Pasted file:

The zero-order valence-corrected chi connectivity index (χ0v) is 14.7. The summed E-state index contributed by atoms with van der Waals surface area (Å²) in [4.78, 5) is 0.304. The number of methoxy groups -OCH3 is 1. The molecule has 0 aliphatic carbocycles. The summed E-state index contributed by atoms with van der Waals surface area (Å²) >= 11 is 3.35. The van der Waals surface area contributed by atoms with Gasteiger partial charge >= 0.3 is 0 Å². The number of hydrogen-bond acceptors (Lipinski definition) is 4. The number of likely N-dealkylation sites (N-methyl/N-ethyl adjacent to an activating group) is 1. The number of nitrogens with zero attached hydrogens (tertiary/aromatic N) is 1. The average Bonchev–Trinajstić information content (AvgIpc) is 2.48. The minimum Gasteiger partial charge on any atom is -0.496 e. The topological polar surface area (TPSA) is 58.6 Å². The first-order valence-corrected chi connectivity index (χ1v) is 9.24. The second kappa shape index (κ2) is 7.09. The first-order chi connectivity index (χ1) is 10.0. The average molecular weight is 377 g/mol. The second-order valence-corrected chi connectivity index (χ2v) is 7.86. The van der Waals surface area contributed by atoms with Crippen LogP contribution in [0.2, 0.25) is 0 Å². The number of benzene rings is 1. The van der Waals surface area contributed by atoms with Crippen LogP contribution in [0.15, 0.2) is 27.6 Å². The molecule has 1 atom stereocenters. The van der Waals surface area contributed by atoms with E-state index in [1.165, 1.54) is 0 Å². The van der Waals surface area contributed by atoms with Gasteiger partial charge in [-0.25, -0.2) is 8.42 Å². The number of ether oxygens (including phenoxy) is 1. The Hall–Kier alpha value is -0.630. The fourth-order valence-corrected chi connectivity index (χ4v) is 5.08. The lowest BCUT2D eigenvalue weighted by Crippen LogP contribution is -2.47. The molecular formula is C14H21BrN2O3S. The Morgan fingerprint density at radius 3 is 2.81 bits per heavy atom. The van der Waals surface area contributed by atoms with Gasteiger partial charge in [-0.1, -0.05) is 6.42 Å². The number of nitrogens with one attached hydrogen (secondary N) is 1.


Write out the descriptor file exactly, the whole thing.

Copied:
The zero-order valence-corrected chi connectivity index (χ0v) is 14.7. The summed E-state index contributed by atoms with van der Waals surface area (Å²) in [4.78, 5) is 0.304. The number of methoxy groups -OCH3 is 1. The molecule has 0 aliphatic carbocycles. The summed E-state index contributed by atoms with van der Waals surface area (Å²) >= 11 is 3.35. The van der Waals surface area contributed by atoms with Gasteiger partial charge >= 0.3 is 0 Å². The number of hydrogen-bond acceptors (Lipinski definition) is 4. The number of likely N-dealkylation sites (N-methyl/N-ethyl adjacent to an activating group) is 1. The number of nitrogens with zero attached hydrogens (tertiary/aromatic N) is 1. The average Bonchev–Trinajstić information content (AvgIpc) is 2.48. The minimum Gasteiger partial charge on any atom is -0.496 e. The topological polar surface area (TPSA) is 58.6 Å². The first-order valence-corrected chi connectivity index (χ1v) is 9.24. The second kappa shape index (κ2) is 7.09. The first-order chi connectivity index (χ1) is 10.0. The average molecular weight is 377 g/mol. The second-order valence-corrected chi connectivity index (χ2v) is 7.86. The van der Waals surface area contributed by atoms with Crippen LogP contribution in [0.2, 0.25) is 0 Å². The number of benzene rings is 1. The van der Waals surface area contributed by atoms with Crippen LogP contribution in [0.15, 0.2) is 27.6 Å². The molecule has 1 atom stereocenters. The van der Waals surface area contributed by atoms with E-state index in [1.165, 1.54) is 0 Å². The van der Waals surface area contributed by atoms with Gasteiger partial charge in [-0.25, -0.2) is 8.42 Å². The number of ether oxygens (including phenoxy) is 1. The Hall–Kier alpha value is -0.630. The fourth-order valence-corrected chi connectivity index (χ4v) is 5.08. The lowest BCUT2D eigenvalue weighted by Crippen LogP contribution is -2.47. The molecular formula is C14H21BrN2O3S. The Morgan fingerprint density at radius 3 is 2.81 bits per heavy atom. The van der Waals surface area contributed by atoms with Gasteiger partial charge in [-0.1, -0.05) is 6.42 Å². The number of nitrogens with one attached hydrogen (secondary N) is 1.